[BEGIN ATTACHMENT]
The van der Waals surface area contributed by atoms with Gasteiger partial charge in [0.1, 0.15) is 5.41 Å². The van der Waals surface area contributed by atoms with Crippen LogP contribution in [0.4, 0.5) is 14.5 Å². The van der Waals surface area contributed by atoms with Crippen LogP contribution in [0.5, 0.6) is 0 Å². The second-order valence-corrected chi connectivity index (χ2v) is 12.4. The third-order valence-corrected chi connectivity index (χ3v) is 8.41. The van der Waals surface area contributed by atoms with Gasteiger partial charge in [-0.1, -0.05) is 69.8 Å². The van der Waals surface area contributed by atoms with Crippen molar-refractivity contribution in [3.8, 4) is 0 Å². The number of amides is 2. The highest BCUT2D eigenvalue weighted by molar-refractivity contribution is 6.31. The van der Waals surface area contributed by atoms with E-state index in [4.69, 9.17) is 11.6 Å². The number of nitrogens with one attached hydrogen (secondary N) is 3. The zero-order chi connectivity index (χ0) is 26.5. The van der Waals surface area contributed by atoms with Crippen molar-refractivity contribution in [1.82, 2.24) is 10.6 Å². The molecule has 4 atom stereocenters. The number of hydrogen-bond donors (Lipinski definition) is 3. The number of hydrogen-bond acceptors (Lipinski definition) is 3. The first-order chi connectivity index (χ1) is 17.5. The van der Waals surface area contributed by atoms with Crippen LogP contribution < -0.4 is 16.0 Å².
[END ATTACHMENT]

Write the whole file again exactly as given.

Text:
The van der Waals surface area contributed by atoms with Gasteiger partial charge in [0.1, 0.15) is 5.41 Å². The van der Waals surface area contributed by atoms with Crippen LogP contribution in [0.4, 0.5) is 14.5 Å². The van der Waals surface area contributed by atoms with Crippen LogP contribution in [0.5, 0.6) is 0 Å². The second-order valence-corrected chi connectivity index (χ2v) is 12.4. The third-order valence-corrected chi connectivity index (χ3v) is 8.41. The van der Waals surface area contributed by atoms with Gasteiger partial charge in [-0.1, -0.05) is 69.8 Å². The van der Waals surface area contributed by atoms with Crippen molar-refractivity contribution in [3.8, 4) is 0 Å². The number of amides is 2. The highest BCUT2D eigenvalue weighted by molar-refractivity contribution is 6.31. The van der Waals surface area contributed by atoms with E-state index in [4.69, 9.17) is 11.6 Å². The number of nitrogens with one attached hydrogen (secondary N) is 3. The zero-order chi connectivity index (χ0) is 26.5. The van der Waals surface area contributed by atoms with Crippen molar-refractivity contribution in [1.82, 2.24) is 10.6 Å². The molecule has 4 atom stereocenters. The number of hydrogen-bond donors (Lipinski definition) is 3. The number of hydrogen-bond acceptors (Lipinski definition) is 3. The first-order chi connectivity index (χ1) is 17.5. The van der Waals surface area contributed by atoms with Crippen LogP contribution < -0.4 is 16.0 Å².